PacX Wave Glider, the self-controlled swimming robot, reached Australia on Thursday, Dec 6, after a 9,000-nautical mile journey from San Francisco over one year.
Made of two halves, the robot's upper part is shaped similar to a stunted surfboard and attached by a cable to the lower part that has fins and a keel. It does not use fuel but converted energy utilising ocean waves, plus it has solar panels on the upper surface of the griders power sensors that takes readings every 10 minutes.
While swimming across the Pacific Ocean, the robot - also called Papa Mau - collected data on temperature, salinity and ecosystem. The robot is owned by Liquid Robotics, a U.S. company.
The original Papa Mau is Pius Piailug, a Micronesian navigator who is known for finding ways to navigate the seas sans traditional equipment.
"During Papa Mau's journey, (it) weathered gale-force storms, fended off sharks, spent more than 365 days at sea, skirted around the Great Barrier Reef, and finally battled and surfed the East Australian current to reach his final destination in Hervey Bay, near Bundaberg, Queensland," Liquid Robotics said in a statement.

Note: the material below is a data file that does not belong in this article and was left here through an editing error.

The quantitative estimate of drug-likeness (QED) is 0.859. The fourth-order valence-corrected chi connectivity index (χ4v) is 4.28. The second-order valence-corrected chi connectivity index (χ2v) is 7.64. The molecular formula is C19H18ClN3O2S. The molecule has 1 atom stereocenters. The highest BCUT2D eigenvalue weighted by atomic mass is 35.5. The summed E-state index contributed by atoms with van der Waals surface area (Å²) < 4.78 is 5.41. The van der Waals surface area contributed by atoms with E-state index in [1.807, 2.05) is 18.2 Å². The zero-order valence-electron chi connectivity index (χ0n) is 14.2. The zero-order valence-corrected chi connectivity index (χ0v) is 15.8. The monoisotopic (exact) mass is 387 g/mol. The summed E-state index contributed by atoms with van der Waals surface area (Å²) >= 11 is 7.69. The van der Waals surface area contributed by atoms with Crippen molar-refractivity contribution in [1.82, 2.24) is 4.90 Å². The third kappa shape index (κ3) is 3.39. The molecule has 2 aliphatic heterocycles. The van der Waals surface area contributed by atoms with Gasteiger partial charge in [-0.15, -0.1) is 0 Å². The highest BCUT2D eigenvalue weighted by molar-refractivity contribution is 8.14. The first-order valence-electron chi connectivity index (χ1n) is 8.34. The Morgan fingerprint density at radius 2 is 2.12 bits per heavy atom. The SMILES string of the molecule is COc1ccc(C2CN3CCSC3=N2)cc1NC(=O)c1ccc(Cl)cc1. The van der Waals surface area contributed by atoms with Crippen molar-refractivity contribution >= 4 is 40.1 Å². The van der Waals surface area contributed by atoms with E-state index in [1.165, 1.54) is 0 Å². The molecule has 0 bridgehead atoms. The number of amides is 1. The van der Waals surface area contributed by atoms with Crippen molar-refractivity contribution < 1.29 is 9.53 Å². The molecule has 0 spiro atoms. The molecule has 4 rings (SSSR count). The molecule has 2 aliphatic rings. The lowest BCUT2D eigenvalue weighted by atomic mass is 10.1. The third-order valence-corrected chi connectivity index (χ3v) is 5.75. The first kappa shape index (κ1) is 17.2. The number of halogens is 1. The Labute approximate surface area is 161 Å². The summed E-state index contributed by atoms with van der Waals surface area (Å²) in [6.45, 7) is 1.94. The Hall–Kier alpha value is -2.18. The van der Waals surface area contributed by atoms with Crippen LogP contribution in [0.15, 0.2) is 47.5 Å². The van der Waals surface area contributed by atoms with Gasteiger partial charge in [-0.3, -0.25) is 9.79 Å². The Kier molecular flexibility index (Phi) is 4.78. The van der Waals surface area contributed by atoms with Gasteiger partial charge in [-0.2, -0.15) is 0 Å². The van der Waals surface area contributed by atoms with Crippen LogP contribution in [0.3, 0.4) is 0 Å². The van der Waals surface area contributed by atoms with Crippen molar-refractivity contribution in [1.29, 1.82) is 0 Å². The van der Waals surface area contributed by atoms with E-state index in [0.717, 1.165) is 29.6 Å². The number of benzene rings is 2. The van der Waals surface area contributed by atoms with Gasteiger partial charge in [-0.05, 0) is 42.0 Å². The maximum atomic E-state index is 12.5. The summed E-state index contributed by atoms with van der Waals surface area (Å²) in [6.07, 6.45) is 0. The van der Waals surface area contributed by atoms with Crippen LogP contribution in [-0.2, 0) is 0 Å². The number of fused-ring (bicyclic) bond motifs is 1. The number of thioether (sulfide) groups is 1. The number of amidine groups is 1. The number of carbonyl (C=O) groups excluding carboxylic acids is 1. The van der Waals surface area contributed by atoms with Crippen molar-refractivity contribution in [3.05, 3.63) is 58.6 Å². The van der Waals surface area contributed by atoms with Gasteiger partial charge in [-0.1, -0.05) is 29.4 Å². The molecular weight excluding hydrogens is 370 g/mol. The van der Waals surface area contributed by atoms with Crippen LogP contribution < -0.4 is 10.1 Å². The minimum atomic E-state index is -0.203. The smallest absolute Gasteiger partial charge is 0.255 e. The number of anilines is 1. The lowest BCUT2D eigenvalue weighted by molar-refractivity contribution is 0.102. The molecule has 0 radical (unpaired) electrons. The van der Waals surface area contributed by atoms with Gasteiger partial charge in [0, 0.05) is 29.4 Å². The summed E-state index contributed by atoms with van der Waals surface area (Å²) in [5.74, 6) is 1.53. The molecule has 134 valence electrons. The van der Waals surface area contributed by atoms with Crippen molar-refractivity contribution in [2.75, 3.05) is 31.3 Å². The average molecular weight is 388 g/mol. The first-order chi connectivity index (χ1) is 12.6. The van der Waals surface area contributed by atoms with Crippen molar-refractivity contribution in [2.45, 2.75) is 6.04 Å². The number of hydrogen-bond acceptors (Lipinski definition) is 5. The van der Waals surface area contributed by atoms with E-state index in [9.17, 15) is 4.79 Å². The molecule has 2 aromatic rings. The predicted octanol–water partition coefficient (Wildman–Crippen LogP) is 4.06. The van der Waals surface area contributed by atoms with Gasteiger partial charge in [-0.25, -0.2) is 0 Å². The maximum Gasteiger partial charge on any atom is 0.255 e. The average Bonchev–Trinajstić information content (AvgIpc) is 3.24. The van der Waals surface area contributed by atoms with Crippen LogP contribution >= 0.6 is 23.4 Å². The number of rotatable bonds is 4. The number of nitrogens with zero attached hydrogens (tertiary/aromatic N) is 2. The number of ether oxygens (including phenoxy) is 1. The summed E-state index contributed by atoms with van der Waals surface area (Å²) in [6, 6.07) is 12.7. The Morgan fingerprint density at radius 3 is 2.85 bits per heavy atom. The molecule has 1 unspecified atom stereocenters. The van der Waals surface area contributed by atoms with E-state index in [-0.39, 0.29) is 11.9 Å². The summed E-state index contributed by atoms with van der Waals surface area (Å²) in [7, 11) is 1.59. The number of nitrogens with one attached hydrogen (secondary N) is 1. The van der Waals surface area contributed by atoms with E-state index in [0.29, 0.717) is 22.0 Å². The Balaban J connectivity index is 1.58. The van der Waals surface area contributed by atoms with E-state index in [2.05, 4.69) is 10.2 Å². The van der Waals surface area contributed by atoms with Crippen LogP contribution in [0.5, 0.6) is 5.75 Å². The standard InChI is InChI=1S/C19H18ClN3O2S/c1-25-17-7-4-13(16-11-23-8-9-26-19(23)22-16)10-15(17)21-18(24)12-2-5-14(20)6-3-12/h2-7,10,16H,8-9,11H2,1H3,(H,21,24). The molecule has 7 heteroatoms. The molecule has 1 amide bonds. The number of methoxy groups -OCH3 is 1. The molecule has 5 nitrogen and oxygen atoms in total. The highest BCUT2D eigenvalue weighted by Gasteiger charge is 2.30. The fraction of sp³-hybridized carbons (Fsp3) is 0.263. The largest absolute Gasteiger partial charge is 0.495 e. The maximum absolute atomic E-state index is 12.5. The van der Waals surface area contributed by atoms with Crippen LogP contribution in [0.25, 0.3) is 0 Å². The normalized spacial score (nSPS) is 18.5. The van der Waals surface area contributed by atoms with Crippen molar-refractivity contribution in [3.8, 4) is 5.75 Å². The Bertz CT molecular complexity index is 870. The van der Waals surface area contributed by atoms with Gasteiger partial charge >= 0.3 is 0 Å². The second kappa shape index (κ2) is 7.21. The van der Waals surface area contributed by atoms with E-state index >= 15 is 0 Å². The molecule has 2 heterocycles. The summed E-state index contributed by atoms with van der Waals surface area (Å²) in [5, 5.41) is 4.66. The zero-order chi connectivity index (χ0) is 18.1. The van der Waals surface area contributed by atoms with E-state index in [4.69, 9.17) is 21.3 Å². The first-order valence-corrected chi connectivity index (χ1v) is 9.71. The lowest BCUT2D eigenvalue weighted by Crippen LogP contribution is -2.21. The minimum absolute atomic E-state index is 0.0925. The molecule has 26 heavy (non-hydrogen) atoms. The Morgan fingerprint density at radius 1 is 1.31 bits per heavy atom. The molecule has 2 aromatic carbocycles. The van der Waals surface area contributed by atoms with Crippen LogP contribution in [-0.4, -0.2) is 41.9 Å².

Among the data that the robot gathered was the abundance of phytoplankton-plantlike organisms that convert carbon dioxide into oxygen and provide food for other marine life. It also monitored about 2,000 kilometres of chlorophyll bloom near the equator, which validated existing satellite data.
The company owners three more similar robots, with the second scheduled to arrive in Australia in early 2013 and a pair swimming to Japan, but one suffered a damage and was sidetracked to Hawaii for repair.
The project is sponsored by Google Earth and Virgin Oceanic.
Here is a video of the project launch on Nov 17, 2011.